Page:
Note that we're defining a Service intention so that our services are allowed to talk to each other.

Then we'll deploy static-client in the second cluster with the following configuration:

apiVersion: v1
kind: Service
metadata:
  name: static-client
spec:
  selector:
    app: static-client
  ports:
    - port: 80
---
apiVersion: v1
kind: ServiceAccount
metadata:
  name: static-client
---
apiVersion: apps/v1
kind: Deployment
metadata:
  name: static-client
spec:
  replicas: 1
  selector:
    matchLabels:
      app: static-client
  template:
    metadata:
      name: static-client
      labels:
        app: static-client
      annotations:
        "consul.hashicorp.com/connect-inject": "true"
        "consul.hashicorp.com/connect-service-upstreams": "static-server:1234"
    spec:
      containers:
        - name: static-client
          image: curlimages/curl:latest
          command: [ "/bin/sh", "-c", "--" ]
          args: [ "while true; do sleep 30; done;" ]
      serviceAccountName: static-client
apiVersion: v1kind: Servicemetadata:  name: static-clientspec:  selector:    app: static-client  ports:    - port: 80---apiVersion: v1kind: ServiceAccountmetadata:  name: static-client---apiVersion: apps/v1kind: Deploymentmetadata:  name: static-clientspec:  replicas: 1  selector:    matchLabels:      app: static-client  template:    metadata:      name: static-client      labels:        app: static-client      annotations:        "consul.hashicorp.com/connect-inject": "true"        "consul.hashicorp.com/connect-service-upstreams": "static-server:1234"    spec:      containers:        - name: static-client          image: curlimages/curl:latest          command: [ "/bin/sh", "-c", "--" ]          args: [ "while true; do sleep 30; done;" ]      serviceAccountName: static-client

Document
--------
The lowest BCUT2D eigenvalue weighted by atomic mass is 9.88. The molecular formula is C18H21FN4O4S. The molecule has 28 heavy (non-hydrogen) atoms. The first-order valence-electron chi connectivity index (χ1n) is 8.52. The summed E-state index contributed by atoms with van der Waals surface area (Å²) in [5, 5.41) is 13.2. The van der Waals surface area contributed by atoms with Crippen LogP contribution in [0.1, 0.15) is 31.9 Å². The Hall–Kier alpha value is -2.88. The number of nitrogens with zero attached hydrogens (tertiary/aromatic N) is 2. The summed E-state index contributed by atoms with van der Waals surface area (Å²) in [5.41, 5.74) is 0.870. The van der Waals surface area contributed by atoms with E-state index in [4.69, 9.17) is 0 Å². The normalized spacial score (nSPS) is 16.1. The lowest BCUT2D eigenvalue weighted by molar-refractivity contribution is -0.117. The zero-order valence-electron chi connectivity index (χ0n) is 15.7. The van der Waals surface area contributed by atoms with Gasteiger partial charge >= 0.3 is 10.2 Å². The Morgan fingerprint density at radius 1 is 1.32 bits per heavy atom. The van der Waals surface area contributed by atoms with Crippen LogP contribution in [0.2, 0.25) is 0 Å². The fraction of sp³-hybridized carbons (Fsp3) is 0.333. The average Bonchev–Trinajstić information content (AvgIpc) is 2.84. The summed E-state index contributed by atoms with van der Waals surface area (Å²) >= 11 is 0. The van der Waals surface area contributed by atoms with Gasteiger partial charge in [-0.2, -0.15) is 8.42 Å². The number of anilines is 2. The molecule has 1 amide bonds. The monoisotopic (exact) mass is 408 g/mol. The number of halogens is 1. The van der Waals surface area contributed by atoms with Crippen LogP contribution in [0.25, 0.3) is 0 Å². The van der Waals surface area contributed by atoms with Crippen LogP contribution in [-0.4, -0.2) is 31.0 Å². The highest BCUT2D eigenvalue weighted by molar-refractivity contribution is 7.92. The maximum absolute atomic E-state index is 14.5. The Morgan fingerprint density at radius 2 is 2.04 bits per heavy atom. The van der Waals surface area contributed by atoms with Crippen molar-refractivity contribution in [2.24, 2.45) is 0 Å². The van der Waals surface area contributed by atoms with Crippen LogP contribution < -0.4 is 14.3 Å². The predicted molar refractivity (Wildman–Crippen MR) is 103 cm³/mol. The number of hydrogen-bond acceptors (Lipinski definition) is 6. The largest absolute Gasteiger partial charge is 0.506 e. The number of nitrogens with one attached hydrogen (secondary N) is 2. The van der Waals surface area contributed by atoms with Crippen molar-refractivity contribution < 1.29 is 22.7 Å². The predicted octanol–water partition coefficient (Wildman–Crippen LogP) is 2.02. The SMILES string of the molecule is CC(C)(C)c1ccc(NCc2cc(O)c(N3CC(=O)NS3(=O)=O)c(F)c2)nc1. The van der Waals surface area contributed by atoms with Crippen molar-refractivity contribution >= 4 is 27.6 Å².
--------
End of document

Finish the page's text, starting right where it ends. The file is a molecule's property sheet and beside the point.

Once both services are up and running, we can connect to the static-server from static-client:

$ kubectl exec deploy/static-client -- curl -s localhost:1234
"hello world"
$ kubectl exec deploy/static-client -- curl -s localhost:1234"hello world"